All things considered, ping is a good tool if you’re fine with sending simple requests and don’t want to write any custom JavaScript. But if you’re needing to send anything of more substance, it might not be the best thing to reach for.

So, which one should I reach for?

There are definitely tradeoffs to using either fetch with keepalive or sendBeacon() to send your last-second requests. To help discern which is the most appropriate for different circumstances, here are some things to consider:

You might go with fetch() + keepalive if:

  • You need to easily pass custom headers with the request.
  • You want to make a GET request to a service, rather than a POST.
  • You’re supporting older browsers (like IE) and already have a fetch polyfill being loaded.

But sendBeacon() might be a better choice if:

  • You’re making simple service requests that don’t need much customization.
  • You prefer the cleaner, more elegant API.
  • You want to guarantee that your requests don’t compete with other high-priority requests being sent in the application.

Avoid repeating my mistakes

There’s a reason I chose to do a deep dive into the nature of how browsers handle in-process requests as a page is terminated. A while back, my team saw a sudden change in the frequency of a particular type of analytics log after we began firing the request just as a form was being submitted. The change was abrupt and significant — a ~30% drop from what we had been seeing historically.

Digging into the reasons this problem arose, as well as the tools that are available to avoid it again, saved the day. So, if anything, I’m hoping that understanding the nuances of these challenges help someone avoid some of the pain we ran into. Happy logging!

Reliably Send an HTTP Request as a User Leaves a Page originally published on CSS-Tricks. You should get the newsletter.


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Generate a Pull Request of Static Content With a Simple HTML Form

Jamstack has been in the website world for years. Static Site Generators (SSGs) — which often have content that lives right within a GitHub repo itself — are a big part of that story. That opens up the idea of having contributors that can open pull requests to add, change, or edit content. Very useful!

Examples of this are like:

Why built with a static site approach?

When we need to build content-based sites like this, it’s common to think about what database to use. Keeping content in a database is a time-honored good idea. But it’s not the only approach! SSGs can be a great alternative because…

  • They are cheap and easy to deploy. SSGs are usually free, making them great for an MVP or a proof of concept.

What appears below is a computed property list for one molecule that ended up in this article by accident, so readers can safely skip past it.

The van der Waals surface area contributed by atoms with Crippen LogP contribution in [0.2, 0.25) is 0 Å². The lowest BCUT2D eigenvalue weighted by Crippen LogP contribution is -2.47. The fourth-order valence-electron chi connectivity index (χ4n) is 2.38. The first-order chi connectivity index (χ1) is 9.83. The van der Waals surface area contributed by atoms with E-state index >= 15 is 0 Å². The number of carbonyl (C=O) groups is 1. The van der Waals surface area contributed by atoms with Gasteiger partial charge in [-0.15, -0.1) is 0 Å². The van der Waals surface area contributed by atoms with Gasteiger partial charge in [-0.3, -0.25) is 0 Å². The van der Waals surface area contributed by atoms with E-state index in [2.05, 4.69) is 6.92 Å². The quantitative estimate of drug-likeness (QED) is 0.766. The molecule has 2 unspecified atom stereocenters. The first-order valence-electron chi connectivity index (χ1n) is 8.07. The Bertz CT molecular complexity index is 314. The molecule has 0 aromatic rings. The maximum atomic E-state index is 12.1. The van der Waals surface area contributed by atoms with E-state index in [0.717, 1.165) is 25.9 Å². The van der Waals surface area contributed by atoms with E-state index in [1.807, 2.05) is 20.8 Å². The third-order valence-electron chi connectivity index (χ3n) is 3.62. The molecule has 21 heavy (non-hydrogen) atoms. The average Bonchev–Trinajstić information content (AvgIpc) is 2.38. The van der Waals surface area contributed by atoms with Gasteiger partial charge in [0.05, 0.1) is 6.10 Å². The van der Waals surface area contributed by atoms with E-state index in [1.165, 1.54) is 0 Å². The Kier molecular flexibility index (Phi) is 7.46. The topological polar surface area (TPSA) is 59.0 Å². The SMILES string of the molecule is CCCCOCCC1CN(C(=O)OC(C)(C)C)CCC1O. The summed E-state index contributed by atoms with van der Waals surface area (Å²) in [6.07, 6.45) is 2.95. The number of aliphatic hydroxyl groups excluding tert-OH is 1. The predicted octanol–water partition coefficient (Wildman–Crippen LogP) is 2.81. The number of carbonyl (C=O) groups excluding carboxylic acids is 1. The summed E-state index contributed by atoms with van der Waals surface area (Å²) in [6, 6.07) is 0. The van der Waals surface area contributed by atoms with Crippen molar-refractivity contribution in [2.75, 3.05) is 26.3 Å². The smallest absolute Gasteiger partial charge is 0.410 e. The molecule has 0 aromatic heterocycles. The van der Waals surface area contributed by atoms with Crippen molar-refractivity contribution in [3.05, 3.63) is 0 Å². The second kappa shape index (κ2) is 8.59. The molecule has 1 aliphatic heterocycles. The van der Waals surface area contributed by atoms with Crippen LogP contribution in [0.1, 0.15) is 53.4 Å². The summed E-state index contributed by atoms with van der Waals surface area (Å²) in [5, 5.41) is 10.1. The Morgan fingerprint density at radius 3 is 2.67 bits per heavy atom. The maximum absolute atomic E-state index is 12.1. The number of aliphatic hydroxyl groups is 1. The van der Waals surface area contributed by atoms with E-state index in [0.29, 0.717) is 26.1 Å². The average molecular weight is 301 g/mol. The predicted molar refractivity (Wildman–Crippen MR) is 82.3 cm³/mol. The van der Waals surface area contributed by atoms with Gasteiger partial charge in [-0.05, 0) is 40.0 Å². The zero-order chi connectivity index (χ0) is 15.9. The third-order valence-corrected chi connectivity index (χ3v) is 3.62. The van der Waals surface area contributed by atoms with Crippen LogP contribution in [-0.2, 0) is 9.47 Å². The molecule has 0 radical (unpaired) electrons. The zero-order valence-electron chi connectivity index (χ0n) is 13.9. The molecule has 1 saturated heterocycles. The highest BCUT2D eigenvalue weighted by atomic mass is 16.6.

• They have great security. There is nothing to hack through the browser, as all the site contains is often just static files.
  • You’re ready to scale. The host you’re already on can handle it.

There is another advantage for us when it comes to a content site. The content of the site itself can be written in static files right in the repo. That means that adding and updating content can happen right from pull requests on GitHub, for example. Even for the non-technically inclined, it opens the door to things like Netlify CMS and the concept of open authoring, allowing for community contributions.

But let’s go the super lo-fi route and embrace the idea of pull requests for content, using nothing more than basic HTML.

The challenge

How people contribute adding or updating a resource isn’t always perfectly straightforward. People need to understand how to fork your repository, how to and where to add their content, content formatting standards, required fields, and all sorts of stuff. They might even need to “spin up” the site themselves locally to ensure the content looks right.

People who seriously want to help our site sometimes will back off because the process of contributing is a technological hurdle and learning curve — which is sad.

You know what anybody can do? Use a <form>

Just like a normal website, the easy way for people to submit a content is to fill out a form and submit it with the content they want.

What if we can make a way for users to contribute content to our sites by way of nothing more than an HTML <form> designed to take exactly the content we need? But instead of the form posting to a database, it goes the route of a pull request against our static site generator? There is a trick!

The trick: Create a GitHub pull request with query parameters

Here’s a little known trick: We can pre-fill a pull request against our repository by adding query parameter to a special GitHub URL. This comes right from the GitHub docs themselves.

Let’s reverse engineer this.

If we know we can pre-fill a link, then we need to generate the link. We’re trying to make this easy remember. To generate this dynamic data-filled link, we’ll use a touch of JavaScript.

So now, how do we generate this link after the user submits the form?

Demo time!

Let’s take the Serverless site from CSS-Tricks as an example. Currently, the only way to add a new resource is by forking the repo on GitHub and adding a new Markdown file. But let’s see how we can do it with a form instead of jumping through those hoops.